McKinsey & Co began a programme of research in 2011 entitled the Cities Special Initiative. One result of which is a report How To Make a City Great. The short video below offers the company heads a chance to explain their thinking on the project and developing cities around the globe in general.
McKinsey, despite their reputation for defense of naked capitalism and overwhelming shareholder benefit, have a strong record in fostering participatory public sector projects. This report nicely captures some of the philosophy around community and public sector engagement, as well as clearly recognising that pure economic growth in the city or city region does not always automatically deliver social justice or environmentally friendly development. It is refreshing to hear it.
We have recently published an article arguing that the social business sector, or the general economy, may be entering a new social business modality…a revolution in approach, if you will. Read more about community economics here.
It is doubly refreshing to see scions of corporate advance taking a collaborative, community engagement and environmentally concerned tack in this report. The report offers a number of key concepts that cities around the globe embrace, in order to become more economically and socially successful than their peers.
- Achieve smart growth
- Do more with less
- Win support for change
Achieving smart growth is based on four key principles, adopting a strategic approach to development, planning for change with the environment a key part of that change, and delivering work that insists on opportunity for all.
Cities do more with less when they manage project expenses with real vigour and rigour. When partnerships are fully explored with realistic outcomes and humanity in their engagements. They make accountability for the project investment paramount and finally, embrace new technology in data, communication, marketing and collaboration.
Cities, the report argues, do best in winning support for change when they build projects and sub-projects around a personal vision, affording charismatic ambassadors for the work to lead from the front. Building teams that are committed and skilled in their areas of expertise, whilst still making all accountable are key drivers to success. And finally, although we have heard this many times in the past in a variety of settings – strive to forge stakeholder consensus, listening, reflecting and empathetically working together to achieve city wide advance.
The report offers some great examples of how fresh thinking can triumph. The city of Toledo, whilst only ranking 182nd in a Forbes list of Best Places for Business in the US, still managed to attract $6 million of Chinese industrial manufacturing investment recently, by sending their committed and persistent city mayor to China three times.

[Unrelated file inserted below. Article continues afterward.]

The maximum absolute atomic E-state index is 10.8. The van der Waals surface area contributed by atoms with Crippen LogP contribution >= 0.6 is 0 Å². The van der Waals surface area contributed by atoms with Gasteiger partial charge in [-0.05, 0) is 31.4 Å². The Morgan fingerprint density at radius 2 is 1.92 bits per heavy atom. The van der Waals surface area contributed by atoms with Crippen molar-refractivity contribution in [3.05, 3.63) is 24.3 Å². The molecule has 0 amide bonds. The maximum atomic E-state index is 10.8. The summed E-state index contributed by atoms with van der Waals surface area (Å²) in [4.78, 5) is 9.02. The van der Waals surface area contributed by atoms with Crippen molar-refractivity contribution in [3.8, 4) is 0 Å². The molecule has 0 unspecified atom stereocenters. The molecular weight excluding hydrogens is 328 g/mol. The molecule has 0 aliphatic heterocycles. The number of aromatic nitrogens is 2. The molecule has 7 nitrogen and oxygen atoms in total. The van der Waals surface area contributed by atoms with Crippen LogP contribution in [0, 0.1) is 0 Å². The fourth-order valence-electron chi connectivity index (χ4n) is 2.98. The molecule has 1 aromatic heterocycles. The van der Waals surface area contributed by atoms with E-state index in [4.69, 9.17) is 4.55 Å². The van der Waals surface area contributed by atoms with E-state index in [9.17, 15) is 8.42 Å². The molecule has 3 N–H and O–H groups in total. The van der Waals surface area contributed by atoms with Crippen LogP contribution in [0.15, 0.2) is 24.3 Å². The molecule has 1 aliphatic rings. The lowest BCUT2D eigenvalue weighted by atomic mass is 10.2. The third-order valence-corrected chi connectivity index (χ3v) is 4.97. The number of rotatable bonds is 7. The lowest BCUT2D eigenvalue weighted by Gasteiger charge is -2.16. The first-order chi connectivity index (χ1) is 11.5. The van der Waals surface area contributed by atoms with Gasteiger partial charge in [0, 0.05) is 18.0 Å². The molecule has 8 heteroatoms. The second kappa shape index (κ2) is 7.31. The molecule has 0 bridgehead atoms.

Conversely, the Chinese city of Chengdu, regardless of the rigidity and conservatism of regional government in the country, has a dynamic mayor who has changed the department of Migrant Control, a large issue for Chinese cities, into a department of Migrant Integration – with a clear mandate to increase uptake of education, health resources and community resources – adding to the expanding city’s human capital and enterprise creation.
These issues of quality of life for residents and for economic growth really matter. Urbanisation is not diminishing, it is increasing. By 2030, 5 billion people, 60% of the world’s population will live in cities. 1 billion live in slums, so that not only is affordable housing a key priority, but economic growth – ethical, environmentally careful and socially inclusive – are also compound elements of a great city.
We think the ‘talking heads’ at McKinsey are, in the short film above, describing a city based on the principles of social business. They are just not saying so. The global examples offered in the report text are wholly contingent with the idea of enterprise creation, albeit with social equity and quality of life as an admixture of success.
Also interestingly, if we take the key thematic lines of the report about doing more with less, accountability and good, practical team work across development agendas, we think there is a template for rural communities emerging, who could use these key philosophies to enhance non-urban employment, communications and technological access too.
Which community would not want that, urban or ex-urban?
The SEEM Team – thinking about good ideas